Anime series from Kanon to Madoka Magica can easily be interpreted as journeys through the mind of the protagonist, and Kokoro Connect makes this explicit. The entire last third of Natsume Soseki's Kokoro has "Sensei" explaining at length to the narrator why he is the way he is.

At the end of the day, when it comes to talking about yourself, it's the skill of the writer that makes the biggest difference.
Kate: People are people and relationships are difficult. In the romance light novels as in the American paperbacks I read, the difficulties rest on miscommunication, misunderstanding, and misreading. The ultimate desired outcome is closeness.

So far, so good: people are people. However, one difference seems to be that in Japanese light novels, the closeness is achieved by figuring out exactly how much power to give up while in American paperbacks, closeness is achieved by dismissing or supposedly rising above issues of power. Consequently, Japanese light novels seem closer to Jane Austen/nineteenth century literature with the ongoing negotiation of hierarchy, power, and money. Would you say this is a fair assessment of Japanese literature and society?
Popular series Emma by Kaoru Mori
tackles servant and master relations
in Victorian England.
Eugene: Yes, very much so. The Faulkner quote, "The past isn't dead. It isn't even past," is a good way to approach Japanese sociology. The feudal Edo period only ended in 1868 and it didn't really end until 1945 (if even then).

Feudalism arises out of the common denominators of human interaction. There will never be a "classless" society, so the gravity of feudalism will always exert a force. Ignoring it doesn't make it go away.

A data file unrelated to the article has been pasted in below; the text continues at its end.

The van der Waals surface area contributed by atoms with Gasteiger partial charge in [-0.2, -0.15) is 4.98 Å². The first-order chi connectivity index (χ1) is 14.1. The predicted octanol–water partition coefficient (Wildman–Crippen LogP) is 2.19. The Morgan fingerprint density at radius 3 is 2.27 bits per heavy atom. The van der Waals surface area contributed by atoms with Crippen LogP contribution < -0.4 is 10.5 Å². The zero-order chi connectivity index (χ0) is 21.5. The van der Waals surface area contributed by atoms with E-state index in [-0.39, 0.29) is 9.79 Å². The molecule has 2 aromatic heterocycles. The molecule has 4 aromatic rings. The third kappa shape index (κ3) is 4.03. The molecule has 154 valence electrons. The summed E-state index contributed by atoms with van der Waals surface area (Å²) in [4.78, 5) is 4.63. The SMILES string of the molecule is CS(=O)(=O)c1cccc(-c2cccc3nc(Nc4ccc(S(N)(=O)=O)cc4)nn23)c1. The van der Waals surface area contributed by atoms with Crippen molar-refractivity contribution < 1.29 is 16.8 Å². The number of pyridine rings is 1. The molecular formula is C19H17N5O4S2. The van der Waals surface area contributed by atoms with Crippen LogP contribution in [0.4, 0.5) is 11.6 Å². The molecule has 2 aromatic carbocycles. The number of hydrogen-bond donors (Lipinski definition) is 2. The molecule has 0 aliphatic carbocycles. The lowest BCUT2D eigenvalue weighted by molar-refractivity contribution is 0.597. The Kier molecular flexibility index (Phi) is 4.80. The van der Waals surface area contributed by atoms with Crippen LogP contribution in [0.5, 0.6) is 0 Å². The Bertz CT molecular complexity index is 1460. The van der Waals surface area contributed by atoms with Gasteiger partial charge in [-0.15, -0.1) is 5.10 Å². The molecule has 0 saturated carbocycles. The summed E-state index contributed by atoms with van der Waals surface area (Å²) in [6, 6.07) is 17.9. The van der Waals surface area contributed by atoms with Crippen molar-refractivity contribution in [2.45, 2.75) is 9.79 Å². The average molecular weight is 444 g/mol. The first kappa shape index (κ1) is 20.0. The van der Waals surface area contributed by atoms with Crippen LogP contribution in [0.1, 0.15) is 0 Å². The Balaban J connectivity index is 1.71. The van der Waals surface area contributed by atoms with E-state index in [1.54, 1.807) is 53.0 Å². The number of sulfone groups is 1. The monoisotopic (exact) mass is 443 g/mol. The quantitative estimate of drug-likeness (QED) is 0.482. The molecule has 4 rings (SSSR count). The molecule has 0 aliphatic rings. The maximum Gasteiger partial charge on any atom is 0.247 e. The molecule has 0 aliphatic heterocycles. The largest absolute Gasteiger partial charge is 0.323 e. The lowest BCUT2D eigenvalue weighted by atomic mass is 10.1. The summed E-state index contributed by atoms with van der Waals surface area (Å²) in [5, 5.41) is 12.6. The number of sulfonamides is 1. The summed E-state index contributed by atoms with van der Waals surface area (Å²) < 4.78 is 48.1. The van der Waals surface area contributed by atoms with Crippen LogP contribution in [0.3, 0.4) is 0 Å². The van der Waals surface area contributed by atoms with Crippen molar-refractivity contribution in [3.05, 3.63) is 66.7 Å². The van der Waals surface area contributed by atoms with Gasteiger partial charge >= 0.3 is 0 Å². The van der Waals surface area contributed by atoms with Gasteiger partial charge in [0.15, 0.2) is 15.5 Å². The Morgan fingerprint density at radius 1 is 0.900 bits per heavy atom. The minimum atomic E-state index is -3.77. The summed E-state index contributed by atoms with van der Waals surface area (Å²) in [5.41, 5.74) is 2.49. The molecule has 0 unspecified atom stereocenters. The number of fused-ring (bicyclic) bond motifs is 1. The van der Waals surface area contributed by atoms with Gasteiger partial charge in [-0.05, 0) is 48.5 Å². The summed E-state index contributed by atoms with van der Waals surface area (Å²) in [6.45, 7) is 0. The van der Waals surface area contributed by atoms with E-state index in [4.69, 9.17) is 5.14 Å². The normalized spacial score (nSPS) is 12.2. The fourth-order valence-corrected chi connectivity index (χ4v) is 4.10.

No, romantic love doesn't overcome it either. As C.S. Lewis has written at length, it is more likely to royally screw everything up. Candid discussions of power, money, and sex will prove more productive in the long run.
Kate: Regarding psychological trends, are the Japanese more nature or nurture oriented? Some American readers complain/point out that light novels are still (in the 21st century) filled with Freudian (“nurture-centered”) arguments. Is Freud popular in Japanese culture?
A trope in shojo and yaoi manga/
light novels is when one character
discovers how hard another works.
Eugene: Japan actually came up with its own sort-of-Freudian theory, that was energized by the Nihonjinron movement, which naturally proclaimed it uniquely Japanese. It was popularized in The Anatomy of Dependence by Japanese psychoanalyst Takeo Doi, published in 1971.
"Amae is the nominal form of the verb amaeru, which Doi uses to describe the behavior of a person attempting to induce an authority figure, such as a parent, spouse, teacher, or supervisor, to take care of him. The behavior of children towards their parents is perhaps the most common example of amae, but Doi argued that child-rearing practices in the Western world seek to stop this kind of dependence, whereas in Japan it persists into adulthood in all kinds of social relationships."
Amae is seen as arising out of "Japaneseness" rather than genes. Japanese are nurture oriented. Although "IQ" is mentioned all the time--brilliant detectives always have high IQs and attended institutions like Harvard and Cambridge--what matters for everybody else is the ganbaru variable.

A movie like Stand and Deliver belongs to its own genre in Japanese entertainment, epitomized by television series like Dragon Zakura. Almost the entire emphasis is on EFFORT. Shoulder to the wheel and nose to the grindstone, that's what success is made of.
Japanese can be VERY introspective. As my Japanese theory of everything goes, the mysteriousness of Japan is often simply the result of it being a country of introverts who rarely see the need to spill all their mental anguish to a shrink. The stigma of mental illness is pervasive.